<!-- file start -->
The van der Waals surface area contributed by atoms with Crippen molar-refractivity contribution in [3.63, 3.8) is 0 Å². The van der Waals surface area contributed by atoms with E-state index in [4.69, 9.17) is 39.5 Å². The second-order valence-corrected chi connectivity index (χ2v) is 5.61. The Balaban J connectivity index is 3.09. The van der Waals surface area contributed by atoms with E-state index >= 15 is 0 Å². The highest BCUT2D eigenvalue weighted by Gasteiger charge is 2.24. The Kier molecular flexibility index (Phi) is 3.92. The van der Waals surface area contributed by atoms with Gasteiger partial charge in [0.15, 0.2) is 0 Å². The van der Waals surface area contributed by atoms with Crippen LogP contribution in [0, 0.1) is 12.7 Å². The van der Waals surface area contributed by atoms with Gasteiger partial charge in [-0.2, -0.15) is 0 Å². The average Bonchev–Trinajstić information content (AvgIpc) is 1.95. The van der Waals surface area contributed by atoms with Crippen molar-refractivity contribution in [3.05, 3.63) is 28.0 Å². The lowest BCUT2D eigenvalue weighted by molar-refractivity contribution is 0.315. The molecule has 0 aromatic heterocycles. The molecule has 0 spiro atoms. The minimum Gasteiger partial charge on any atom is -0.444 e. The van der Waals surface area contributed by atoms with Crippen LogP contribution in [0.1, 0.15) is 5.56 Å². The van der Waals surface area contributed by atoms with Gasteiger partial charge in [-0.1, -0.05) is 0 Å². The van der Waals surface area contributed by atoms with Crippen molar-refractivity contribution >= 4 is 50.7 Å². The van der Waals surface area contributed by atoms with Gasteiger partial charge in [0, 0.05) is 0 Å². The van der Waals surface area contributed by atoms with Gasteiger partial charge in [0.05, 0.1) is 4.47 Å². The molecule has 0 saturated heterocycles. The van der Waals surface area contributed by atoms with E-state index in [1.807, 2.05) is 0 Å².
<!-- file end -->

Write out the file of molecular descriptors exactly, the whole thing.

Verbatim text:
The van der Waals surface area contributed by atoms with Crippen molar-refractivity contribution in [3.63, 3.8) is 0 Å². The van der Waals surface area contributed by atoms with E-state index in [4.69, 9.17) is 39.5 Å². The second-order valence-corrected chi connectivity index (χ2v) is 5.61. The Balaban J connectivity index is 3.09. The van der Waals surface area contributed by atoms with E-state index >= 15 is 0 Å². The highest BCUT2D eigenvalue weighted by Gasteiger charge is 2.24. The Kier molecular flexibility index (Phi) is 3.92. The van der Waals surface area contributed by atoms with Gasteiger partial charge in [0.15, 0.2) is 0 Å². The van der Waals surface area contributed by atoms with Crippen LogP contribution in [0, 0.1) is 12.7 Å². The van der Waals surface area contributed by atoms with Gasteiger partial charge in [-0.2, -0.15) is 0 Å². The average Bonchev–Trinajstić information content (AvgIpc) is 1.95. The van der Waals surface area contributed by atoms with Crippen molar-refractivity contribution in [3.05, 3.63) is 28.0 Å². The lowest BCUT2D eigenvalue weighted by molar-refractivity contribution is 0.315. The molecule has 0 aromatic heterocycles. The molecule has 0 spiro atoms. The minimum Gasteiger partial charge on any atom is -0.444 e. The van der Waals surface area contributed by atoms with Crippen LogP contribution in [0.1, 0.15) is 5.56 Å². The van der Waals surface area contributed by atoms with Gasteiger partial charge in [-0.1, -0.05) is 0 Å². The van der Waals surface area contributed by atoms with Crippen molar-refractivity contribution >= 4 is 50.7 Å². The van der Waals surface area contributed by atoms with Gasteiger partial charge in [0, 0.05) is 0 Å². The van der Waals surface area contributed by atoms with Gasteiger partial charge in [0.05, 0.1) is 4.47 Å². The molecule has 0 saturated heterocycles. The van der Waals surface area contributed by atoms with E-state index in [1.807, 2.05) is 0 Å².